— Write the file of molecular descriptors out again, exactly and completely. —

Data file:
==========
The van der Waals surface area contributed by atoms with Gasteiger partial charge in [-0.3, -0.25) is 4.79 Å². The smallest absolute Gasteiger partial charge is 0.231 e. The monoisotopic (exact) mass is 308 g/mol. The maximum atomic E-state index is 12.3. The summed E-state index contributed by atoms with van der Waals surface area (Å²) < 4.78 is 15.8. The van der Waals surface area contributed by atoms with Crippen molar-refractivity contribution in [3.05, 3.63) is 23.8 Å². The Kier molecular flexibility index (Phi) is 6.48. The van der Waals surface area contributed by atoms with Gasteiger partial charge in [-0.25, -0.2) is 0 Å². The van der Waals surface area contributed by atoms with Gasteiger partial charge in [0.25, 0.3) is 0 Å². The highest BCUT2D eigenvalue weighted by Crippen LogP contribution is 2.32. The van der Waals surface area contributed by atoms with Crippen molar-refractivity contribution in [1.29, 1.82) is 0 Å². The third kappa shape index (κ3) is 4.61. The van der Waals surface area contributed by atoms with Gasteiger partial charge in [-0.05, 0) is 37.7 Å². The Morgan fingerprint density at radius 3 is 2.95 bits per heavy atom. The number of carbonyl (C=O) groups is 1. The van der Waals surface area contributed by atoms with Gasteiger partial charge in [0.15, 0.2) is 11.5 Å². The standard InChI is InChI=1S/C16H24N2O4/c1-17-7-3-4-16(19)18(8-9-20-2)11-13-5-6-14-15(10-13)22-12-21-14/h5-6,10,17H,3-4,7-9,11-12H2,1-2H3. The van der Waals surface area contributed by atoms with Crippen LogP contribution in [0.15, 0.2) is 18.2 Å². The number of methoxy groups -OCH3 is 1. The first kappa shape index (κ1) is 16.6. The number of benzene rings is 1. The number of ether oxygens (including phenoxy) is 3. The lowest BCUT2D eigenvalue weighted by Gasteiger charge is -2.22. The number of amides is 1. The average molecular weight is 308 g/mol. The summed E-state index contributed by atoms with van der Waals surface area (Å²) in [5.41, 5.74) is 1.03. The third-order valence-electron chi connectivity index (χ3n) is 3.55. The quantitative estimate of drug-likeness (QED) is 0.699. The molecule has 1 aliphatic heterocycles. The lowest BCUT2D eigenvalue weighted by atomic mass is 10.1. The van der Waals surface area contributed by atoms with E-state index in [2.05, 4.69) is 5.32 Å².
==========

The van der Waals surface area contributed by atoms with Gasteiger partial charge in [-0.3, -0.25) is 4.79 Å². The smallest absolute Gasteiger partial charge is 0.231 e. The monoisotopic (exact) mass is 308 g/mol. The maximum atomic E-state index is 12.3. The summed E-state index contributed by atoms with van der Waals surface area (Å²) < 4.78 is 15.8. The van der Waals surface area contributed by atoms with Crippen molar-refractivity contribution in [3.05, 3.63) is 23.8 Å². The Kier molecular flexibility index (Phi) is 6.48. The van der Waals surface area contributed by atoms with Gasteiger partial charge in [-0.25, -0.2) is 0 Å². The van der Waals surface area contributed by atoms with Gasteiger partial charge in [0.25, 0.3) is 0 Å². The highest BCUT2D eigenvalue weighted by Crippen LogP contribution is 2.32. The van der Waals surface area contributed by atoms with Crippen molar-refractivity contribution in [1.29, 1.82) is 0 Å². The third kappa shape index (κ3) is 4.61. The van der Waals surface area contributed by atoms with Gasteiger partial charge in [-0.05, 0) is 37.7 Å². The Morgan fingerprint density at radius 3 is 2.95 bits per heavy atom. The number of carbonyl (C=O) groups is 1. The van der Waals surface area contributed by atoms with Gasteiger partial charge in [0.15, 0.2) is 11.5 Å². The standard InChI is InChI=1S/C16H24N2O4/c1-17-7-3-4-16(19)18(8-9-20-2)11-13-5-6-14-15(10-13)22-12-21-14/h5-6,10,17H,3-4,7-9,11-12H2,1-2H3. The van der Waals surface area contributed by atoms with Crippen LogP contribution in [0.15, 0.2) is 18.2 Å². The number of methoxy groups -OCH3 is 1. The first kappa shape index (κ1) is 16.6. The number of benzene rings is 1. The number of ether oxygens (including phenoxy) is 3. The lowest BCUT2D eigenvalue weighted by Gasteiger charge is -2.22. The number of amides is 1. The average molecular weight is 308 g/mol. The summed E-state index contributed by atoms with van der Waals surface area (Å²) in [5.41, 5.74) is 1.03. The third-order valence-electron chi connectivity index (χ3n) is 3.55. The quantitative estimate of drug-likeness (QED) is 0.699. The molecule has 1 aliphatic heterocycles. The lowest BCUT2D eigenvalue weighted by atomic mass is 10.1. The van der Waals surface area contributed by atoms with E-state index in [2.05, 4.69) is 5.32 Å².